How No Fault Auto Insurance Works--or Doesn't

how no fault insurance works

Auto insurers continue to promise consumers lower insurance prices, yet no-fault auto insurance still carries some of the highest auto insurance quotes in the nation—and the highest instances of fraud and abuse.

According to an October 2007 article by the Insurance Information Institute (III), no-fault car insurance allows each policyholder to recover financial loss from his or her own insurance company following an accident—regardless of fault. In fact, this system makes it appear as if no one is to blame at all.

No-fault car insurance limits your ability to sue another driver for physically-sustained injuries due to an accident. Typically, neither party in a no-fault state may sue the other for physical damage unless injuries are severe and/or medical costs are extremely high, meeting a predetermined, minimum amount.

This restricted litigation ability does tend to reduce the cost of your auto insurance quote and speed up your claims payments. Nevertheless, statistics show that the no-fault auto insurance system is not working.

Litigation costs for no-fault property damage, a major element in most accidents, remain high because some individuals may still sue if you damage their car or other property. There are also no consequences or personal responsibility associated with reckless driving, which edges your auto insurance quote up even higher.

"No-fault has failed to live up to insurers' promises of lower insurance rates," says Harvey Rosenfield, creator of the Foundation for Taxpayer and Consumer Rights (FTCR), a non-profit, non-partisan organization. "Lower premiums can be achieved by repealing failed no-fault laws and instituting strict rate regulation."

There are many reasons no-fault auto insurance does not work. Twice the number of people—both the innocent victim and the person who caused the accident—must be covered and paid for injuries requiring medical treatment than in systems which rely on personal responsibility. This creates incentive for system abusers and those who have no other form of health coverage to fraudulently increase medical treatment amounts—eventually costing everyone a higher auto insurance quote and yearly premium.

"Consumers should not be forced to continue overpaying for insurance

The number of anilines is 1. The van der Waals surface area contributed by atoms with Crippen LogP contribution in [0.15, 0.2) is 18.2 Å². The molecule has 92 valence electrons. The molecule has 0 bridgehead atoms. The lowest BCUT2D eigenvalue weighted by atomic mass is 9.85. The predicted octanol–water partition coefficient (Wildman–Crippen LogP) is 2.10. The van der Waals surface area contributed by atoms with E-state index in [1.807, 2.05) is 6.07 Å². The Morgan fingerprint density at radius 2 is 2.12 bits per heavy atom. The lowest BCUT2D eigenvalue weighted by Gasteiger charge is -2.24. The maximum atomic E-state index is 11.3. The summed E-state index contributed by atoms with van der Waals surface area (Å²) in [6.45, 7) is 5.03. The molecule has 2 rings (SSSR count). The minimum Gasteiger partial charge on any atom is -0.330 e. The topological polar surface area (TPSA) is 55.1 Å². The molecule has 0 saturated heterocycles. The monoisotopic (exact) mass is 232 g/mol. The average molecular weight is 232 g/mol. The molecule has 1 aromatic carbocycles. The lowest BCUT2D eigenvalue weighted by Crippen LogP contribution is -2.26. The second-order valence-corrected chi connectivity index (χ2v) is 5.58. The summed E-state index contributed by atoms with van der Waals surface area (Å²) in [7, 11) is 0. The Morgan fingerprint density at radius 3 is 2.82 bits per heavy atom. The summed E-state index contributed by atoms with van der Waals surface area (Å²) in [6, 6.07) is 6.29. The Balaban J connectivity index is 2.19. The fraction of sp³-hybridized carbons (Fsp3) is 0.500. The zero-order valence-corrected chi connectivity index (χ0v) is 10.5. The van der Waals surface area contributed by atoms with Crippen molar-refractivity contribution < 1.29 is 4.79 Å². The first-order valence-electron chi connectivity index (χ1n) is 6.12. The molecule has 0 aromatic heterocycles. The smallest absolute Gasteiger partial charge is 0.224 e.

to subsidize a bad idea that limits consumers' rights without lowering anyone's rates," says Harvey Rosenfield.

Findings from a national study of auto insurance premiums conducted recently by the FTCR include:

    States with some form of no-fault auto insurance are consistently a majority of the highest-priced states in the nation. Six of the ten states with the largest premium increases between 1998 and 2002 have mandatory, no-fault systems. During those same years, auto insurance premiums rose 92 percent faster in no-fault states than in personal responsibility states. Premiums are 19 percent higher in no-fault states than in personal responsibility states.

Under the no-fault system, consumers are left facing auto insurance companies' unfulfilled promises of dropped prices and increased accountability for system abusers. In addition, class-action lawsuits (those filed by a few individuals on behalf of a larger group) grow in number every day—and amounts rewarded by juries in these cases are sometimes ridiculously high. But as long as courts and juries continue to feed the no-fault system with monetary reward, unscrupulous doctors, lawyers and private citizens involved in fraudulent accidents and bogus claims submissions will continue to milk the system for all it is worth.

So what is the answer to a high auto insurance quote, sue-happy citizens and everyday auto insurance fraud? A recent Insurance Research Council (IRC) survey says 70 percent of respondents surveyed agreed that significant reform is needed.

"Every American must become engaged in…reform," says Edward M. Liddy, chairman, president and chief executive officer of The Allstate Corporation and Allstate Insurance Company.

States repealing no-fault laws are indeed seeing lower insurance rates and reduced system abuses. According to the FTCR findings, six states and the District of Columbia have joined in this effort since 1980.

"The bottom line is that you have to have participants in the system—voters, jurors, judges and lawyers—who have integrity and are willing to make the system work the way it is supposed to work, rather than take advantage of it," says Mississippi Supreme Court Justice Jess Dickinson.


Category: Insurance

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